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Butler County Auditor gives local entities the chance to respond to increases in property tax

Even though the levy failed last November, Oxford residents could see an increase in their property taxes.
Even though the levy failed last November, Oxford residents could see an increase in their property taxes.

Come Jan. 1, Oxford residents could see a significant increase in their property tax bills. The county auditor wants to ease the financial burden for residents, but not without a cost.

Earlier this year, 41 counties in Ohio underwent either a state-mandated triennial update, which happens every three years, or a full property reappraisal, which happens every six years. Butler County received a triennial update, and the Ohio Department of Taxation looked at the auditor values across the county and paired it with the sales in 2022. The results determined that the property taxes in Butler County were, on average, 37% below the market value.

“Then, they individually set other areas like West Chester Township, Liberty Township, City of Hamilton, City of Middletown,” said David Brown, communications manager for the Butler County Auditor’s Office. “They pull collectively a number for those as well to get to that overall 37%, and that changes depending on properties and areas of the county that might see more robust sales.”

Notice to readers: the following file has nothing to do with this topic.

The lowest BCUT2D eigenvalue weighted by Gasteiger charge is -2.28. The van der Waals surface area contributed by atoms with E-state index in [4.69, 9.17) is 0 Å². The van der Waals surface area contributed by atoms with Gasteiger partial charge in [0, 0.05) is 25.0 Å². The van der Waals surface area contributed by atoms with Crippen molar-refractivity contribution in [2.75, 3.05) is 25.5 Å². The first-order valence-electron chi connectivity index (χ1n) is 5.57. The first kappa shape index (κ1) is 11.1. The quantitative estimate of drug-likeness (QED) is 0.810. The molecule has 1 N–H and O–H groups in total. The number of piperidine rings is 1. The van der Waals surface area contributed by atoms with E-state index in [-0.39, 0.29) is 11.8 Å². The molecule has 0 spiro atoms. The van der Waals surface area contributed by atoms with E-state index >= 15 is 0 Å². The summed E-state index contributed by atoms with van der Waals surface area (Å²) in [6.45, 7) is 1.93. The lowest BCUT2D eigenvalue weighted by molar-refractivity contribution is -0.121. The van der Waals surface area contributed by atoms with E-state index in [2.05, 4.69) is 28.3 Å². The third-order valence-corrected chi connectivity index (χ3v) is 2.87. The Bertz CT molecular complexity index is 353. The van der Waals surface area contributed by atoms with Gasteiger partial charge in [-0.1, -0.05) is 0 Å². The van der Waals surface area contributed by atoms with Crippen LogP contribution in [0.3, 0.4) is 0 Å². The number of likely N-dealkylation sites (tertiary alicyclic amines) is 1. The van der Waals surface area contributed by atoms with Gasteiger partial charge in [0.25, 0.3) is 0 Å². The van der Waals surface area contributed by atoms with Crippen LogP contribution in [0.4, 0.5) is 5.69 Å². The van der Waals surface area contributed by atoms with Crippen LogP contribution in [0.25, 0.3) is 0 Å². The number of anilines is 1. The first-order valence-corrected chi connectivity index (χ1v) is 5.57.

To offset the steep increase in taxes for residents, Nancy Nix, Butler County’s auditor, is offering local government entities a proposal to collect the same amount of money they collected last year.

“Basically it’s not taking as much as they would be legally permitted to take in order to stay at last year’s funding level,” Brown said.

William Snavely, the mayor of Oxford, said the city council is aware of the proposal, but they have yet to make any decisions. While Snavely said resident finances will play a crucial role in the decision to accept the proposal, the extra money would be beneficial in helping out the Oxford Fire Department and EMS Services.

“I think it’ll be an interesting issue because Miami University does not pay their fair share for fire and EMS coverage,” Snavely said. “We’re trying to get Miami to pay their fair share, and even if they pay their fair share, we might still need a levy for the fire department, so the question becomes, would we take the increase in property taxes instead of the levy?”

Snavely said the university does not pay property taxes as a nonprofit organization, but other entities do pay property taxes and use the fire and EMS services. Oxford Township, ​​Reily Township and Milford Township all pay something for their coverage of fire and EMS.